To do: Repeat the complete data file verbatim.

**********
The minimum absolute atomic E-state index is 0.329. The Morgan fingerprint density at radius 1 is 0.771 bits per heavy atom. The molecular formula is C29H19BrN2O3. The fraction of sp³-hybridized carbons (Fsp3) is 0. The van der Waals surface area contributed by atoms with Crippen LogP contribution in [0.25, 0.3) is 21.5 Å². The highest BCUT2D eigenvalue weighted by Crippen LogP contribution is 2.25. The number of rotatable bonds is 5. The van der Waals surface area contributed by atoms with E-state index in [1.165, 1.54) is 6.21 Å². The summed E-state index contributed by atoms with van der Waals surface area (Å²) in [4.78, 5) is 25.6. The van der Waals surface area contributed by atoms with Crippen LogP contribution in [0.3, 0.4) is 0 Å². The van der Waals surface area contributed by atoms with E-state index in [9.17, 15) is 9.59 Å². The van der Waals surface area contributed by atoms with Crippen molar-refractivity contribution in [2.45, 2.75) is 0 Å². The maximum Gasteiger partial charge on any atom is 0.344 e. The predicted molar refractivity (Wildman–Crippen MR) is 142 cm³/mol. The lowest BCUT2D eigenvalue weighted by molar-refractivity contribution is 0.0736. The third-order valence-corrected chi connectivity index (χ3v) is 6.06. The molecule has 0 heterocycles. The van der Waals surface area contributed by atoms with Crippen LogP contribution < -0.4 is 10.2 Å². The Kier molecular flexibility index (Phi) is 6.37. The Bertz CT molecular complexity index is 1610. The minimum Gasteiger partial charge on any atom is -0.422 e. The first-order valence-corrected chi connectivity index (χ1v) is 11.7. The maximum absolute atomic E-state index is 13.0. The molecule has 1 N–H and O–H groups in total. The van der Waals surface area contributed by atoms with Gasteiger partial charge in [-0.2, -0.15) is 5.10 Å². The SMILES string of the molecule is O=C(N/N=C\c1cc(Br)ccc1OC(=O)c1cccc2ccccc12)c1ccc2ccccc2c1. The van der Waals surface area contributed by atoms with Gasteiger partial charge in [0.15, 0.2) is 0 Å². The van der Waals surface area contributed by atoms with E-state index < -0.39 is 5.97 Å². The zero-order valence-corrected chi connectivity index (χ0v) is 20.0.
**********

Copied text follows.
The minimum absolute atomic E-state index is 0.329. The Morgan fingerprint density at radius 1 is 0.771 bits per heavy atom. The molecular formula is C29H19BrN2O3. The fraction of sp³-hybridized carbons (Fsp3) is 0. The van der Waals surface area contributed by atoms with Crippen LogP contribution in [0.25, 0.3) is 21.5 Å². The highest BCUT2D eigenvalue weighted by Crippen LogP contribution is 2.25. The number of rotatable bonds is 5. The van der Waals surface area contributed by atoms with E-state index in [1.165, 1.54) is 6.21 Å². The summed E-state index contributed by atoms with van der Waals surface area (Å²) in [4.78, 5) is 25.6. The van der Waals surface area contributed by atoms with Crippen LogP contribution in [0.3, 0.4) is 0 Å². The van der Waals surface area contributed by atoms with E-state index in [9.17, 15) is 9.59 Å². The van der Waals surface area contributed by atoms with Crippen molar-refractivity contribution in [2.45, 2.75) is 0 Å². The maximum Gasteiger partial charge on any atom is 0.344 e. The predicted molar refractivity (Wildman–Crippen MR) is 142 cm³/mol. The lowest BCUT2D eigenvalue weighted by molar-refractivity contribution is 0.0736. The third-order valence-corrected chi connectivity index (χ3v) is 6.06. The molecule has 0 heterocycles. The van der Waals surface area contributed by atoms with Crippen LogP contribution < -0.4 is 10.2 Å². The Kier molecular flexibility index (Phi) is 6.37. The Bertz CT molecular complexity index is 1610. The minimum Gasteiger partial charge on any atom is -0.422 e. The first-order valence-corrected chi connectivity index (χ1v) is 11.7. The maximum absolute atomic E-state index is 13.0. The molecule has 1 N–H and O–H groups in total. The van der Waals surface area contributed by atoms with Gasteiger partial charge in [-0.2, -0.15) is 5.10 Å². The SMILES string of the molecule is O=C(N/N=C\c1cc(Br)ccc1OC(=O)c1cccc2ccccc12)c1ccc2ccccc2c1. The van der Waals surface area contributed by atoms with Gasteiger partial charge in [0.15, 0.2) is 0 Å². The van der Waals surface area contributed by atoms with E-state index < -0.39 is 5.97 Å². The zero-order valence-corrected chi connectivity index (χ0v) is 20.0.